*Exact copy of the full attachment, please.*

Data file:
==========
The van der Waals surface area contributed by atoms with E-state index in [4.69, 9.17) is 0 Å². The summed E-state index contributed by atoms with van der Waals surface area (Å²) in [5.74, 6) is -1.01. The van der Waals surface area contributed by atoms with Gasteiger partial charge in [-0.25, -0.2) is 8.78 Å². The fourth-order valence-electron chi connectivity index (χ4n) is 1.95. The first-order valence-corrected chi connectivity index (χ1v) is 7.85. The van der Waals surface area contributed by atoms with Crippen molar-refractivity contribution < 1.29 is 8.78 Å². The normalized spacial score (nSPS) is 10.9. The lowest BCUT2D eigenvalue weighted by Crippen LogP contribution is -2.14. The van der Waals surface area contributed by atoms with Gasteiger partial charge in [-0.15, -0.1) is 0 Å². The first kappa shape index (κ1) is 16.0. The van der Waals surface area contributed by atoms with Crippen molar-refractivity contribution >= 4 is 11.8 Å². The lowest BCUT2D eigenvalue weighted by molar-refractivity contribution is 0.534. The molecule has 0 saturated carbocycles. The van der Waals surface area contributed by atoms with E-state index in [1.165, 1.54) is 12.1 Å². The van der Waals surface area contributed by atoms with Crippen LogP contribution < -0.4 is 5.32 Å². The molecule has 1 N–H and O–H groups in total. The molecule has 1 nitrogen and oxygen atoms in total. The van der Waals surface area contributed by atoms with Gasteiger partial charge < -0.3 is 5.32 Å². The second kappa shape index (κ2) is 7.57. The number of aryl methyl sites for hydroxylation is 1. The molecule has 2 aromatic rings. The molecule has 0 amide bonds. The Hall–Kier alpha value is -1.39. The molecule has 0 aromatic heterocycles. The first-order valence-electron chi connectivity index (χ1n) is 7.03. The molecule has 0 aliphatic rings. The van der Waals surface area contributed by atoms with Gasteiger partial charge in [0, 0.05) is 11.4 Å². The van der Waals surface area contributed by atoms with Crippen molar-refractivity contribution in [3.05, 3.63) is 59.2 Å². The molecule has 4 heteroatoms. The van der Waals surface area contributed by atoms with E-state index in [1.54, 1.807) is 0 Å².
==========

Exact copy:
The van der Waals surface area contributed by atoms with E-state index in [4.69, 9.17) is 0 Å². The summed E-state index contributed by atoms with van der Waals surface area (Å²) in [5.74, 6) is -1.01. The van der Waals surface area contributed by atoms with Gasteiger partial charge in [-0.25, -0.2) is 8.78 Å². The fourth-order valence-electron chi connectivity index (χ4n) is 1.95. The first-order valence-corrected chi connectivity index (χ1v) is 7.85. The van der Waals surface area contributed by atoms with Crippen molar-refractivity contribution < 1.29 is 8.78 Å². The normalized spacial score (nSPS) is 10.9. The lowest BCUT2D eigenvalue weighted by Crippen LogP contribution is -2.14. The van der Waals surface area contributed by atoms with Gasteiger partial charge in [-0.15, -0.1) is 0 Å². The first kappa shape index (κ1) is 16.0. The van der Waals surface area contributed by atoms with Crippen molar-refractivity contribution >= 4 is 11.8 Å². The lowest BCUT2D eigenvalue weighted by molar-refractivity contribution is 0.534. The molecule has 0 saturated carbocycles. The van der Waals surface area contributed by atoms with E-state index in [1.165, 1.54) is 12.1 Å². The van der Waals surface area contributed by atoms with Crippen LogP contribution < -0.4 is 5.32 Å². The molecule has 1 N–H and O–H groups in total. The molecule has 1 nitrogen and oxygen atoms in total. The van der Waals surface area contributed by atoms with Gasteiger partial charge < -0.3 is 5.32 Å². The second kappa shape index (κ2) is 7.57. The number of aryl methyl sites for hydroxylation is 1. The molecule has 2 aromatic rings. The molecule has 0 amide bonds. The Hall–Kier alpha value is -1.39. The molecule has 0 aromatic heterocycles. The first-order valence-electron chi connectivity index (χ1n) is 7.03. The molecule has 0 aliphatic rings. The van der Waals surface area contributed by atoms with Gasteiger partial charge in [0, 0.05) is 11.4 Å². The van der Waals surface area contributed by atoms with Crippen molar-refractivity contribution in [3.05, 3.63) is 59.2 Å². The molecule has 4 heteroatoms. The van der Waals surface area contributed by atoms with E-state index in [1.54, 1.807) is 0 Å².